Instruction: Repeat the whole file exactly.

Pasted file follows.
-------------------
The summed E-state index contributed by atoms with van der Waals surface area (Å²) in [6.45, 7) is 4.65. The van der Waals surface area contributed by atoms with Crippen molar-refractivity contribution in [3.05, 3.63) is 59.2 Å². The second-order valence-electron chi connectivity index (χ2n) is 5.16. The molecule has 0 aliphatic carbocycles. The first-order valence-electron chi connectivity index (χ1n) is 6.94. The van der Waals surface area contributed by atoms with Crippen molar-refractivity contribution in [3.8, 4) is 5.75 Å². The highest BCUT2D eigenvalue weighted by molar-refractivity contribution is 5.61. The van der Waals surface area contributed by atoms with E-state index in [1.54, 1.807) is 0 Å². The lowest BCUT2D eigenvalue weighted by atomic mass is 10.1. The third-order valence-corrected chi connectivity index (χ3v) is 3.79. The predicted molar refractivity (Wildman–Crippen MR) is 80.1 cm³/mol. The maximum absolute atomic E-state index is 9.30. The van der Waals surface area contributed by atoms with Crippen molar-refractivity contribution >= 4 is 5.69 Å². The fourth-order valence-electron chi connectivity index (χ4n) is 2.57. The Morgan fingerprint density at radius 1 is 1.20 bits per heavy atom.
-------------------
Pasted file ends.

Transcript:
The summed E-state index contributed by atoms with van der Waals surface area (Å²) in [6.45, 7) is 4.65. The van der Waals surface area contributed by atoms with Crippen molar-refractivity contribution in [3.05, 3.63) is 59.2 Å². The second-order valence-electron chi connectivity index (χ2n) is 5.16. The molecule has 0 aliphatic carbocycles. The first-order valence-electron chi connectivity index (χ1n) is 6.94. The van der Waals surface area contributed by atoms with Crippen molar-refractivity contribution in [3.8, 4) is 5.75 Å². The highest BCUT2D eigenvalue weighted by molar-refractivity contribution is 5.61. The van der Waals surface area contributed by atoms with E-state index in [1.54, 1.807) is 0 Å². The lowest BCUT2D eigenvalue weighted by atomic mass is 10.1. The third-order valence-corrected chi connectivity index (χ3v) is 3.79. The predicted molar refractivity (Wildman–Crippen MR) is 80.1 cm³/mol. The maximum absolute atomic E-state index is 9.30. The van der Waals surface area contributed by atoms with Crippen molar-refractivity contribution >= 4 is 5.69 Å². The fourth-order valence-electron chi connectivity index (χ4n) is 2.57. The Morgan fingerprint density at radius 1 is 1.20 bits per heavy atom.